Wiener moved to San Francisco in 1995 from New Jersey, where he was raised, and started his political career as one of 56 candidates running for 12 seats on the San Francisco County Democratic Central Committee in 2004. He placed 11th. Even after successfully climbing the ladder—chair of the Central Committee, deputy to former City Attorney Dennis Herrera, two-term member of the Board of Supervisors—and winning friends, he still faced a stiff challenge from the left in his 2020 senate re-election race and had to raise $1.5 million to hold his seat.
Wiener, like everyone else, won’t touch the question of a Congressional run as long as Pelosi hasn’t made her intentions known. When I asked him about it, he answered by praising Speaker Pelosi as a “bulwark” on behalf of democracy. “The longer she stays, the better for the city and the better for the country,” he said. “Whenever Nancy retires, we will see what happens.”
When that does happen, and if Wiener were to run and win, his record in Sacramento suggests he could make a stir on the left.
One of Wiener’s bills that’s earned Governor Newsom’s signature will decriminalize loitering with intent to commit prostitution, reversing a 1995 law signed by Gov. Pete Wilson aimed at combating sex workers and drug dealers from plying their trades on the streets.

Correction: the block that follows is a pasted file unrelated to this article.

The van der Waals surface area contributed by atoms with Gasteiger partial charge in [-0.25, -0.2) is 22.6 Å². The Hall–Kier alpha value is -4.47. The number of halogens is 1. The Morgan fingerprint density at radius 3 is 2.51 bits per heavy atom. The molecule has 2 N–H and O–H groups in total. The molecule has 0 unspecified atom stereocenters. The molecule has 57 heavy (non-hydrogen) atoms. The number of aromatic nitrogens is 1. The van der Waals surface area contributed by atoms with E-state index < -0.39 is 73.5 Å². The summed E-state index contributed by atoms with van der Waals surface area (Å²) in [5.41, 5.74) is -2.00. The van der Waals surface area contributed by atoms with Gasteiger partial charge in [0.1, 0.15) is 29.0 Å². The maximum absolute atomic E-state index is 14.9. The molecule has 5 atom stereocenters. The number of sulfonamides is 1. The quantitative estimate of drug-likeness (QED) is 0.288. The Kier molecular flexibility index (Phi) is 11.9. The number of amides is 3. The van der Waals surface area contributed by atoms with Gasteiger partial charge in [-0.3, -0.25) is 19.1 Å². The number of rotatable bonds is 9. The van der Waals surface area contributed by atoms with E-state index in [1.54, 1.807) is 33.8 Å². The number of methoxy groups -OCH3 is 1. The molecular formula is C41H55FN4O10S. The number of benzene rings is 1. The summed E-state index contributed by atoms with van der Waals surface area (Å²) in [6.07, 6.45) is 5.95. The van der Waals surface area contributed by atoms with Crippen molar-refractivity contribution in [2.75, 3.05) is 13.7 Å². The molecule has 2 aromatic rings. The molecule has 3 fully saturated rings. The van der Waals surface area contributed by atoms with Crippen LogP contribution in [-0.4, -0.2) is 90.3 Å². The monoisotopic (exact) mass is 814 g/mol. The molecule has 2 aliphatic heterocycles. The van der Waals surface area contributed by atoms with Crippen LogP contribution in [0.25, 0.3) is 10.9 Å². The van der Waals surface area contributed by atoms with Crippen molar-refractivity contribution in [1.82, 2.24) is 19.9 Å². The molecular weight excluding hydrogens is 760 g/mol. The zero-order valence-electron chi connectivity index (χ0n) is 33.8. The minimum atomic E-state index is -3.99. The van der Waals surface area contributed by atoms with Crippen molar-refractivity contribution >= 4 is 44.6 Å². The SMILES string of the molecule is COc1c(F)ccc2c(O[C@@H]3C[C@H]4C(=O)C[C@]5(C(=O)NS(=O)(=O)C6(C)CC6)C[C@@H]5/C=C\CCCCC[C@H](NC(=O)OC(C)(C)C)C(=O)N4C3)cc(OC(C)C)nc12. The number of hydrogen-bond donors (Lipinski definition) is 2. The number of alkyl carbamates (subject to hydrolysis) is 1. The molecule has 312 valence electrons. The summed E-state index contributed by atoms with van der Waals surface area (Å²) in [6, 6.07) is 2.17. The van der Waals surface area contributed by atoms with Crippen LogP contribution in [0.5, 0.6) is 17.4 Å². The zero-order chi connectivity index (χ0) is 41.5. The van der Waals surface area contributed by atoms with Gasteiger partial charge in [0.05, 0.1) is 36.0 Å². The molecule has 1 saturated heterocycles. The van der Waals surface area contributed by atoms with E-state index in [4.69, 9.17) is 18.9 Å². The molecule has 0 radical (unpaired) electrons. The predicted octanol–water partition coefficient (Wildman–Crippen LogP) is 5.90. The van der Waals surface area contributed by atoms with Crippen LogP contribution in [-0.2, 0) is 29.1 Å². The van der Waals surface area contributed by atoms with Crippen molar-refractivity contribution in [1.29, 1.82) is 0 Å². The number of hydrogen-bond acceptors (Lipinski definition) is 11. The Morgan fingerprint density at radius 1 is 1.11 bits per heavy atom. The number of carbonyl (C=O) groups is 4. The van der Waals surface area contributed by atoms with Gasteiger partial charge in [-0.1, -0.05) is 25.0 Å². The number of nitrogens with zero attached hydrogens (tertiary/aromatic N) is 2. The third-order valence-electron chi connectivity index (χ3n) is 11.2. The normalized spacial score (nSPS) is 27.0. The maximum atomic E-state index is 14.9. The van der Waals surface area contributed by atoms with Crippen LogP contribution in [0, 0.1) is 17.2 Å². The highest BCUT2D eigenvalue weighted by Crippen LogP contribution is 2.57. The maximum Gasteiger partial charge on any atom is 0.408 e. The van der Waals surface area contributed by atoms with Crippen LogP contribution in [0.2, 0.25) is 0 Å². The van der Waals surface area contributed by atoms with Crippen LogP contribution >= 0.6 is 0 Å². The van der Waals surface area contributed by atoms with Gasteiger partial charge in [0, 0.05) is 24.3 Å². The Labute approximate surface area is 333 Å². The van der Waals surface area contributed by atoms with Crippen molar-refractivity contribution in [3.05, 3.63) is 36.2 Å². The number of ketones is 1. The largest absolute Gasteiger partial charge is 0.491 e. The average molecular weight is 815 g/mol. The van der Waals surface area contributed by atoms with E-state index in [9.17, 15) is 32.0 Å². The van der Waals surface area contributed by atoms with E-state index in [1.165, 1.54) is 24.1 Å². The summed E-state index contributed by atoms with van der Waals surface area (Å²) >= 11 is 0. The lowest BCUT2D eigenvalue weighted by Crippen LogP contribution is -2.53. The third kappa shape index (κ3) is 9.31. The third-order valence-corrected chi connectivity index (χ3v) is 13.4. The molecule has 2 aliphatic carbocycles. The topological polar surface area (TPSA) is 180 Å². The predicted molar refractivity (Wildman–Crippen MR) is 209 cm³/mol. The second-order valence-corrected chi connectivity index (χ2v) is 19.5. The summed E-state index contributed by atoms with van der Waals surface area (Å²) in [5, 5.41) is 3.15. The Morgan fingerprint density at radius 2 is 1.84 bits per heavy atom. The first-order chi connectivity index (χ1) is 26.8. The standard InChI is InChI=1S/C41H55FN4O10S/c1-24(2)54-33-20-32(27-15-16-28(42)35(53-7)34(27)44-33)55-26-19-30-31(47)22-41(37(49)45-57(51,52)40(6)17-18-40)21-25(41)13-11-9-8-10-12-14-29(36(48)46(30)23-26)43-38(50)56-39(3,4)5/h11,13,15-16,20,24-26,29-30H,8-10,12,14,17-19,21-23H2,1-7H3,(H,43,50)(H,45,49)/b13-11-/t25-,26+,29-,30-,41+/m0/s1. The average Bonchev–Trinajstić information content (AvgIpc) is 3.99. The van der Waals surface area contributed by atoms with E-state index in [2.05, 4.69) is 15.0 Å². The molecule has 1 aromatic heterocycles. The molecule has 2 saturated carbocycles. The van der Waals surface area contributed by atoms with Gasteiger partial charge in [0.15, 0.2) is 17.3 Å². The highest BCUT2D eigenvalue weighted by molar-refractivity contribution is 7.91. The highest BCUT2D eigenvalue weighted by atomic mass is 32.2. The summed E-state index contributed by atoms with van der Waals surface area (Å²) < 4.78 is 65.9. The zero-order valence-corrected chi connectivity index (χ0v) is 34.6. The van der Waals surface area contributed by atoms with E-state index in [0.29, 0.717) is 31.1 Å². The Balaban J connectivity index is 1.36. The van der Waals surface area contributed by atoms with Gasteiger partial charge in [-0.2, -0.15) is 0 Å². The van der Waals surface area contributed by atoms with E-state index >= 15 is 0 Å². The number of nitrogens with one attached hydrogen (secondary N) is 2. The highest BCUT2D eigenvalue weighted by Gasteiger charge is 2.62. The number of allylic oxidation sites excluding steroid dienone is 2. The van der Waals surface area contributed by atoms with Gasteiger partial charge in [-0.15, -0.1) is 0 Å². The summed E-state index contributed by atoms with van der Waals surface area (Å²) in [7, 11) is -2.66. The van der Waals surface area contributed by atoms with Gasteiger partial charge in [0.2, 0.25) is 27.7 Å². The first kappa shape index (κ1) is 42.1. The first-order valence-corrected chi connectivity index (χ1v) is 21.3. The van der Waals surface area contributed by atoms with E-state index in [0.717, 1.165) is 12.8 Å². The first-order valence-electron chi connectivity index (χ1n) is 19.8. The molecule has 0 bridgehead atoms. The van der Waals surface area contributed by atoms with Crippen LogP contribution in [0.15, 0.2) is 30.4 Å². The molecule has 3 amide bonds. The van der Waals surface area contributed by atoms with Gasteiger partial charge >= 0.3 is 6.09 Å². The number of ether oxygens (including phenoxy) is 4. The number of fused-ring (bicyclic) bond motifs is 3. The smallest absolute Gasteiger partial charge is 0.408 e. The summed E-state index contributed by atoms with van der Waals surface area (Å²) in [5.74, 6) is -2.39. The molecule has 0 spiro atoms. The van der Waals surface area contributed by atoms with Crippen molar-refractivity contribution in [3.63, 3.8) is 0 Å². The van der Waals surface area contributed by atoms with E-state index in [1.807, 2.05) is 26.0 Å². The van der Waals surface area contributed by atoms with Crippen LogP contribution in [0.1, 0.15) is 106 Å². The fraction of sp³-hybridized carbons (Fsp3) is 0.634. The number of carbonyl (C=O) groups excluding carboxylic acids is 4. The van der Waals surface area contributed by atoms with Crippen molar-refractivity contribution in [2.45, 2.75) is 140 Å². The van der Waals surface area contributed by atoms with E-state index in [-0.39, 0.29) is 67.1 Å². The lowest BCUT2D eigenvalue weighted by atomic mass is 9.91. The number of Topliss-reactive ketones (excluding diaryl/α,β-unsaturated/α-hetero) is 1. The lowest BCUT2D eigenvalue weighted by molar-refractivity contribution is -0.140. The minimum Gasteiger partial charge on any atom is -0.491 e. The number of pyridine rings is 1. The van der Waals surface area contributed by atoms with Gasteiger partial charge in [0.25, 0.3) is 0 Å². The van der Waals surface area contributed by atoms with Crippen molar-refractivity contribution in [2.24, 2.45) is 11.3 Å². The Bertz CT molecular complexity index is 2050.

He’s also trying to get Newsom’s support on bill that would authorize officials in San Francisco, Oakland and L.A. to establish safe injection sites for those addicted to drugs. (He shouldn’t hold his breath.)
Then there’s the one that would provide some safeguards to out-of-state parents who seek care for their trans-children and come here from states such as Texas where that care is being criminalized. Under the bill, for example, California courts would not have to enforce subpoenas from those states seeking information about gender-affirming care.
The combatants are familiar. Representatives of Equality California, an advocacy organization for LGBTQ rights, and Planned Parenthood are backing the bill. Foes include the California Family Council, which describes its mission as “advancing God’s design for life, family and liberty,” and refers to Wiener as a “notorious” San Francisco senator.
A legislative staff analysis of the legislation questioned whether the concept might run afoul of the U.S. constitutional provision that requires one state to honor legitimate requests by other states.
Wiener, a lawyer, insists nothing in the legislation violates the constitution and said his goal is merely to protect parents trying to care for their children. He also knows we’re in a culture war, and he sees little choice but to join the fight. The Legislature likely will approve the bill, on a party-line vote.
While he fights the national religious right on social issues, he’s simultaneously battling fellow SF Democrats on housing, pushing the state to sue the city to force it to build more. He’s the author of a key state housing law that eliminated single-family zoning and in a recent interview with The Standard, he called SF’s housing system “rotten to the core.”
It’s a bit ironic that he seems to be having more success in Sacramento battling the right on culture war issues, than he is persuading NIMBYs to stand down. But such is the politics of San Francisco.